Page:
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The Department of Transportation’s plans to pedestrianize portions of Astor Place have caused quite a stir in the neighborhood, as they have the potential to obliterate the historic street configuration that dates back to the earliest settlements in the city. As mentioned in our letter to DOT, Astor Place follows the path of an old Native American trail that appears on maps of Manhattan at least as early as 1639 ‐ only a decade or so after the Dutch first settled on
the island. In its early days, the trail was used to connect the present‐day Bowery to a trading post on West 14th Street. When John Jacob Astor officially opened Astor Place as a street in 1836, he maintained its connection with Stuyvesant Street, another remnant from Dutch Manhattan. Stuyvesant Street was originally a lane stretching across the holdings that Peter Stuyvesant purchased from the Dutch West India Company in 1651.

1897 map showing the connection between Astor Place & Stuyvesant Street, courtesy New York Public Library

Evan T. Pritchard’s Native New Yorkers sheds some additional light on the role of Astor Place in Native American history. The area that is today Southern New York, New Jersey, Eastern Pennsylvania and Delaware was inhabited by a group known as the Lenape (“the people”). Referred to as the Delaware by English speaking colonists, the group had a strong presence on Manhattan Island.

Map of Native American tribes around Astor Place, courtesy Lower East Side History Project

Three distinct Lenape groups inhabited the island in the 16th Century: Canarsie, Sapohannikan, and Manhattan. Each of these groups spoke a different language. What we now call Astor Place was the central meeting point of the groups, called Kintecoying (“Crossroads of Three Nations”) where three major trails intersected. In keeping with tradition for meeting places, a large oak or elm tree would most likely have existed at this spot, under which leaders from each group would meet to discuss issues, trade, and play games (including bagettaway, better known as lacrosse). The trail that became Stuyvesant Street and Astor Place ran from Shempoes Village (near the present day intersection of Stuyvesant Street and Second Avenue), west to Kintecoying. The Native American connections continued as the city developed and John Jacob Astor, the area’s namesake, amassed a great fortune trading furs with the Lenape.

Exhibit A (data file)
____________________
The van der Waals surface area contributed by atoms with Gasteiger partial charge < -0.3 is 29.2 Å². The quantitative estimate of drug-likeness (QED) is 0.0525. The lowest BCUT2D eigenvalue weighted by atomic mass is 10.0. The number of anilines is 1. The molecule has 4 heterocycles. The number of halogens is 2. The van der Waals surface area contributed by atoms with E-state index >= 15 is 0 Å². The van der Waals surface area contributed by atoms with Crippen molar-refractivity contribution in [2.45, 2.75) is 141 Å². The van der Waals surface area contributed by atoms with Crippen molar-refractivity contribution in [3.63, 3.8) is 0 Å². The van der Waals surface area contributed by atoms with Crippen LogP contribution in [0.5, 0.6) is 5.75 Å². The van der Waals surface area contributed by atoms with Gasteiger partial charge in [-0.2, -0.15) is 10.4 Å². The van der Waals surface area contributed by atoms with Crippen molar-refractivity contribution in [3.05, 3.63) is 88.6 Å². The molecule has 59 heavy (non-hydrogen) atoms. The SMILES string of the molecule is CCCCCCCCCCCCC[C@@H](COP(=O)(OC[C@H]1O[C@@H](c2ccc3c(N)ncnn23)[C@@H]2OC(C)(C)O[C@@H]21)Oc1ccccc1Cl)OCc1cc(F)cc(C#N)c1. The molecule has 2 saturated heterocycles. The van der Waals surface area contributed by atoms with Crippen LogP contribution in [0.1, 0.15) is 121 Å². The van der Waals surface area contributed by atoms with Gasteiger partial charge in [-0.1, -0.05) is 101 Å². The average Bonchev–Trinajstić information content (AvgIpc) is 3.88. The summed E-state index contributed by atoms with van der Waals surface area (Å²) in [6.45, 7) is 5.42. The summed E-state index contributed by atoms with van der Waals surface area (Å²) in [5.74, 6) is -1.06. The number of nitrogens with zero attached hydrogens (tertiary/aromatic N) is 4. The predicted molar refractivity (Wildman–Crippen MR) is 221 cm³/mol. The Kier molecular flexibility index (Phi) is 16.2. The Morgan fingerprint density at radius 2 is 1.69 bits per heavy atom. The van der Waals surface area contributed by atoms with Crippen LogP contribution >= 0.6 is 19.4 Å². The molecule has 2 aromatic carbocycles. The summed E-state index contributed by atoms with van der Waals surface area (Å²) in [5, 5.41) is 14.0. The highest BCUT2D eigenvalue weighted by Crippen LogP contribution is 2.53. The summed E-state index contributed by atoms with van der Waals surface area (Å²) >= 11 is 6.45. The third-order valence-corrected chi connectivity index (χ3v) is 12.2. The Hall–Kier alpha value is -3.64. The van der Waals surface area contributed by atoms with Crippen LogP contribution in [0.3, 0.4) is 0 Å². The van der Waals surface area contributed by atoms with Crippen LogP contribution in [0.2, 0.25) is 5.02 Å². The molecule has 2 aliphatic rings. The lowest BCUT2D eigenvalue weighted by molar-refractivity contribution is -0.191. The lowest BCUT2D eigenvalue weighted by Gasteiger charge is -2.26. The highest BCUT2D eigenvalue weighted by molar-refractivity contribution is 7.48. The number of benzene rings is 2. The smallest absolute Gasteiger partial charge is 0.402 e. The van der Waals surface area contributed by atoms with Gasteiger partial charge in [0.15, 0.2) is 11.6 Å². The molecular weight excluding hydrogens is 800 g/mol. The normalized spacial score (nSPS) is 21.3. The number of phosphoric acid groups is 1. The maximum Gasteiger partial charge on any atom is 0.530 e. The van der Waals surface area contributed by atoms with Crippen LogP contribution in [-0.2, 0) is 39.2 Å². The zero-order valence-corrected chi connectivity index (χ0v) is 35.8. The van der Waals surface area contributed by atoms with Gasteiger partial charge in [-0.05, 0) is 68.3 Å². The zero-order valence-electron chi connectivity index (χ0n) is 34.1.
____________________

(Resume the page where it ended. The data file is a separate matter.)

The streets around Astor Place represent an important remaining vestige of this historic trail. If you’d like to aid in our efforts to see this history clearly and permanently demarkated in DOT’s plan, please mail a letter to the Public Design Commission. Or read all about our preservation work in the East Village.

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2 responses to “Kintecoying

  1. Brian,
    I hope D.O.T will not be so clumsy as to eradicate the history at the junction of Astor Place.

    Your great post on Astor Place with the old maps is wonderful. I first heard Evan Pritchard speak at GVSHP years ago, and was mesmerized by his descriptions of the Lenape Trails in Manhattan, particularly the ‘traffic circle’ at Astor Place, where trails from across the nation converged. He remarked how the cube sits there almost as a ghostly placeholder.

    I was so intrigued that I incorporated Pritchard’s description in my book, 31 Bond Street a novel talking place in Noho, based on the Bond Street murder of 1857. There is a Native American character who is swept into the murder investigation and the lawyer muses from his office at Astor and BWay:

    “From the window, Clinton saw the man on the street below, heading through Astor Place, blending in with the crowd that was scattering in all directions. As a child, he was told that Astor Place was the spot where several Indian highways came together, the center of a web of paths that forked across the continent. At this convergence, a tribe had buried their chief’s heart beside an acorn, and an oak grew with twinned trunks, with ancestor’s spirits dangling from the boughs like silent totems.”

    More great work from GVSHP!!

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